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Pirated Microsoft Software, a Political Weapon in Russia?

Sep 12, 20104 mins
Data and Information SecurityMicrosoftSecurity

Even if software is legal, pirated Microsoft software is being used like a political weapon to suppress dissent in Russia.

Choosing to run pirated software is not wise and carries heavy risks as Microsoft is fully within its rights to protect its software. Yet there seems to be a new twist in the charge to stomp out piracy. Even if the software is totally legit, complete with purchase receipts and Certificate of Authenticity stickers, people or groups that protest or publicly disagree with prevailing powers may have their privacy invaded or computers confiscated.

Microsoft is one of the industry leaders working to stop software piracy. Russia has been called a haven for pirated Microsoft programs. Earlier this year, one-quarter of Russian software outlets were selling bootleg Microsoft software. Microsoft provided evidence for about 1,000 prosecutions across Russia in 2009. The nzherald reported that “Microsoft said it was an improvement and praised authorities for what they have done so far.”

In the United States, Microsoft lists three ways to report software piracy: Method 1: E-mail Method 2: Call the Microsoft Anti-Piracy Hotline at (800) RU-LEGIT. Method 3: Fill out an online reporting form. On Microsoft’s Russian anti-piracy site, however, there is only this option: “If you want to report suspected piracy activities of a salesperson or organization-user, fill in the form.”

The New York Times published two articles over the weekend that paint Microsoft as an enemy of human rights in Russia. The first New York Times article, Russia Uses Microsoft to Suppress Dissent, tells about an environmental group, Baikal Environmental Wave, which was organizing protests against Prime Minister Vladimir V. Putin’s decision to re-open a paper mill that had previously polluted Lake Baikal for years. Baikal Wave fell victim to Russian security authorities’ “newest tactics for quelling dissent: confiscating computers under the pretext of searching for pirated Microsoft software.”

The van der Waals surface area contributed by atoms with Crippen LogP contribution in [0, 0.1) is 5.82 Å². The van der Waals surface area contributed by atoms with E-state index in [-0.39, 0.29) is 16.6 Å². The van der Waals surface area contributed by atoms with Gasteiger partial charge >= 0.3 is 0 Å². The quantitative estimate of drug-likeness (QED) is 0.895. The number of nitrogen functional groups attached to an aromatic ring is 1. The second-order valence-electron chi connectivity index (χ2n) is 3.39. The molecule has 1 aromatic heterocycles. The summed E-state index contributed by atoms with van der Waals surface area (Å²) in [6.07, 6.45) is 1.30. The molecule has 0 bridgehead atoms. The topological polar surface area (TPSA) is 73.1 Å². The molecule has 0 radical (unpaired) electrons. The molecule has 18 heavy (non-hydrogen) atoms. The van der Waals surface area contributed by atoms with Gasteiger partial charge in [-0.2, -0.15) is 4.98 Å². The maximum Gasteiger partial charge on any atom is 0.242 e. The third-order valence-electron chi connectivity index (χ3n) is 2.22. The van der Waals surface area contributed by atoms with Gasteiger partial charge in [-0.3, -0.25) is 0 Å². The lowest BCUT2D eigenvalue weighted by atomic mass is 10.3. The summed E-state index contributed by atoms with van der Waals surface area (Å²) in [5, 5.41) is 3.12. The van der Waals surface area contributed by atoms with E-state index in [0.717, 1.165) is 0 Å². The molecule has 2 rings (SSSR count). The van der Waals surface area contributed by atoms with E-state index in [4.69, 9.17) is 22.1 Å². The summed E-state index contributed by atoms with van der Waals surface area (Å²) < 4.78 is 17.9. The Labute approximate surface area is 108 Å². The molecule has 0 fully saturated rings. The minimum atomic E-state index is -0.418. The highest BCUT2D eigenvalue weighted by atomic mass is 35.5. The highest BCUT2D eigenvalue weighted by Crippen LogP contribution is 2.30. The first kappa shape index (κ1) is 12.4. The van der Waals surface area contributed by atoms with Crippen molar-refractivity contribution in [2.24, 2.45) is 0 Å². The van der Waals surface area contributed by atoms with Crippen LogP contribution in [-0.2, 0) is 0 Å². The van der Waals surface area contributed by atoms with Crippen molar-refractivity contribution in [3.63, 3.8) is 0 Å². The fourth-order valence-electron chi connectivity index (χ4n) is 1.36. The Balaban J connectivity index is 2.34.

Baikal Wave’s leaders said they showed receipts and original Microsoft packaging to prove that software was not pirated, but a “supervising officer issued a report on the spot saying that illegal software had been uncovered.” As the computers were hauled away, Baikal Wave reported that Microsoft’s “Certificate of Authenticity” stickers had been removed by the authorities.

Given the suspicions that these investigations are politically motivated, the police and prosecutors have turned to Microsoft to lend weight to their cases. In southwestern Russia, the Interior Ministry declared in an official document that its investigation of a human rights advocate for software piracy was begun “based on an application” from a lawyer for Microsoft.

In another city, Samara, the police seized computers from two opposition newspapers, with the support of a different Microsoft lawyer. “Without the participation of Microsoft, these criminal cases against human rights defenders and journalists would simply not be able to occur,” said the editor of the newspapers, Sergey Kurt-Adzhiyev.

In the second New York Times article, Microsoft Under Fire Over Lawyer’s Actions, an international anti-corruption group, Transparency International, and a Russian human rights groups, Memorial, said, “they had received reports of dozens of cases, from business owners throughout Russia who said they had been victims. In these schemes, the two groups say, corrupt officials seize computers, claim that they have found pirated Microsoft software and, in alliance with lawyers for Microsoft, demand bribes.”

The New York Times published a statement by Microsoft that included, “We have to protect our products from piracy, but we also have a commitment to respect fundamental human rights….To prevent individuals or organizations from fraudulently claiming to represent Microsoft, publish on our Russia Web site the names and certifications of authorized representatives.”

I hope Microsoft does look into this matter in Russia. This could be a highly dangerous trend, when anyone could fill out a form and report someone they don’t like or report a person with whom they don’t agree. In Russia, proving the legality of software does not seem to matter. A person or group should not need to worry about having their computers confiscated, information copied or deleted, because they chose to speak out for privacy, for freedom, or for whatever that group believes in.

ms smith

Ms. Smith (not her real name) is a freelance writer and programmer with a special and somewhat personal interest in IT privacy and security issues. She focuses on the unique challenges of maintaining privacy and security, both for individuals and enterprises. She has worked as a journalist and has also penned many technical papers and guides covering various technologies. Smith is herself a self-described privacy and security freak.